Colour photographs of the aftermath of The Blitz in London, 1940.
Between 7 September 1940 and 16 May 1941 there were major raids on sixteen British cities. London was bombed by the Luftwaffe for 57 consecutive nights.In comparison to the Allied bombing campaign against Germany, the Blitz resulted in relatively few casualties; the British bombing of Hamburg alone inflicted about 42,000 civilian casualties.
The bombing did not achieve its intended goals of demoralising the British into surrender or significantly damaging their war economy. It also failed to facilitate Operation Sea Lion, the planned German invasion of Britain. By May 1941 the threat of an invasion of Britain had passed, and Hitler’s attention had turned to Operation Barbarossa in the East.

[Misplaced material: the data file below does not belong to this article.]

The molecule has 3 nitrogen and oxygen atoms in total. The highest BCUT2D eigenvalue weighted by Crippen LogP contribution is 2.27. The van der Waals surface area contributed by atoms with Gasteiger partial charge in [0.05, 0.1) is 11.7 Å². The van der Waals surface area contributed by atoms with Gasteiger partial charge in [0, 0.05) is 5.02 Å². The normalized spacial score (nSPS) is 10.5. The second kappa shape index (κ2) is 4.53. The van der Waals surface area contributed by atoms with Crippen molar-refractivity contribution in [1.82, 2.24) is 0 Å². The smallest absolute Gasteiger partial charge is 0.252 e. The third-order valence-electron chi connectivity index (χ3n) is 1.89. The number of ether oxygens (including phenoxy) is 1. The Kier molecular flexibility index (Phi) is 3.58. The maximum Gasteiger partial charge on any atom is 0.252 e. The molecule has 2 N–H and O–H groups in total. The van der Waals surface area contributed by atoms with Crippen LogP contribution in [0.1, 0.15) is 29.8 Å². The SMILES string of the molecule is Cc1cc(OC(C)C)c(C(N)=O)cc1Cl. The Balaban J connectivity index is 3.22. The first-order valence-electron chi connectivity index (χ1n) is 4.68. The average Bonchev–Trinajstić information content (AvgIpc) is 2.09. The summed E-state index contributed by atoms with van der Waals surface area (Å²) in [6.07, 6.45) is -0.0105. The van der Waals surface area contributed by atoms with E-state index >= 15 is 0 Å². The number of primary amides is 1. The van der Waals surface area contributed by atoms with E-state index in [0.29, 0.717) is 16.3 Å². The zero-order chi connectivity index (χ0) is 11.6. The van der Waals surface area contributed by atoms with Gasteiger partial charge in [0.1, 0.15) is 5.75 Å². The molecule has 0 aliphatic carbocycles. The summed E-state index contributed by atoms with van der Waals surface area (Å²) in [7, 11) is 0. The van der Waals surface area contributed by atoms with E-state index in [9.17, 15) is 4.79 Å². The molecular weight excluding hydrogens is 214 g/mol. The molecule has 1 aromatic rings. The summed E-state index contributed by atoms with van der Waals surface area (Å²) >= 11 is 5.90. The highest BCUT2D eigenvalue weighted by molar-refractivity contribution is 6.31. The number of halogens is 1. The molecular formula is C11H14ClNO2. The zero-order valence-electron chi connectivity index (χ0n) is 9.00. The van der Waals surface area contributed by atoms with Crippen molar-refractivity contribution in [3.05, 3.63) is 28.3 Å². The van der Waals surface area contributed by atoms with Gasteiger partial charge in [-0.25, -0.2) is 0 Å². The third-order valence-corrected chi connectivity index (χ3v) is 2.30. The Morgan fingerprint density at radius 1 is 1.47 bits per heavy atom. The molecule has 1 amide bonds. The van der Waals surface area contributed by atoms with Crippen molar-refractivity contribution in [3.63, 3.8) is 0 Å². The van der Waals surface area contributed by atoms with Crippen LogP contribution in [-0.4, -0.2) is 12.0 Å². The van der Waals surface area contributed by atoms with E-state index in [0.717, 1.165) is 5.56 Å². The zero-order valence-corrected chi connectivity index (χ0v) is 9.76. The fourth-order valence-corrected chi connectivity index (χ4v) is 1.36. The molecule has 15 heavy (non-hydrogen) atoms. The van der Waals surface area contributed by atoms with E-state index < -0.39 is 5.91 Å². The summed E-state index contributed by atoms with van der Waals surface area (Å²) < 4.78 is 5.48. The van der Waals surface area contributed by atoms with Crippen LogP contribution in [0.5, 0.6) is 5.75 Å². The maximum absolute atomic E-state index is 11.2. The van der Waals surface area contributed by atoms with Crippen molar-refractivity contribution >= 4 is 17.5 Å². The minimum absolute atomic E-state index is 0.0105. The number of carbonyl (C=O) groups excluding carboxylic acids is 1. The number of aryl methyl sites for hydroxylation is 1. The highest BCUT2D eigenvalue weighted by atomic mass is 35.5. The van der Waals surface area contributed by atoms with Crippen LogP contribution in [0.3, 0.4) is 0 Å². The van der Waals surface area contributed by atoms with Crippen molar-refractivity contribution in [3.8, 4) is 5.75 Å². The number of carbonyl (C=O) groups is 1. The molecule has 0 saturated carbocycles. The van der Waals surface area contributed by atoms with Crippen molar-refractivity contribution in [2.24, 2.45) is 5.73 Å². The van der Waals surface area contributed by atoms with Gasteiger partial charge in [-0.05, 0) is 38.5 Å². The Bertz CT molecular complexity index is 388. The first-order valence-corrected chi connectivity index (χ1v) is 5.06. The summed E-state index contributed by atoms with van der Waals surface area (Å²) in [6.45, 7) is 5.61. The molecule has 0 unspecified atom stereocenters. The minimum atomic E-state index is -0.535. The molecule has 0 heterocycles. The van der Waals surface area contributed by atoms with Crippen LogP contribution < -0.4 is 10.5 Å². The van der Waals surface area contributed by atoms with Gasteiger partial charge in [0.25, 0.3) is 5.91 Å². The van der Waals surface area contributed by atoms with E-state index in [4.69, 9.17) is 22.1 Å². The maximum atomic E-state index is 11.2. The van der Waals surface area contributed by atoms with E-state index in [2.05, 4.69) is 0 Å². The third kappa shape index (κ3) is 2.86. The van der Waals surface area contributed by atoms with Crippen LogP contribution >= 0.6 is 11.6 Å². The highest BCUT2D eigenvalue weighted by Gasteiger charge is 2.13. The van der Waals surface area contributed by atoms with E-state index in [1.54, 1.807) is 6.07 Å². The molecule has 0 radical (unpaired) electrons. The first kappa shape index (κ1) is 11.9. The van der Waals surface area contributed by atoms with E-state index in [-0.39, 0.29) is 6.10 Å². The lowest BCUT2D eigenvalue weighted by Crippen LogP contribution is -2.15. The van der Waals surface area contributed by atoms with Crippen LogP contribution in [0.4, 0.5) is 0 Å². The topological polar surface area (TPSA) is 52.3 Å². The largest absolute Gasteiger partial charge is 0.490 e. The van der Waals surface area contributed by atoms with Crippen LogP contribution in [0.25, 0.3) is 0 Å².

Several reasons have been suggested for the failure of the German air offensive. The Luftwaffe High Command failed to develop a coherent long-term strategy for destroying Britain’s war industries, frequently switching from bombing one type of industry to another without exerting any sustained pressure on any one of them. Neither was the Luftwaffe equipped to carry out a long-term strategic air campaign; it was not armed in depth, and its intelligence on British industry and capabilities was poor. All of these shortcomings denied the Luftwaffe the ability to make a strategic difference.
(via retronaut; photographs by William Vandivert)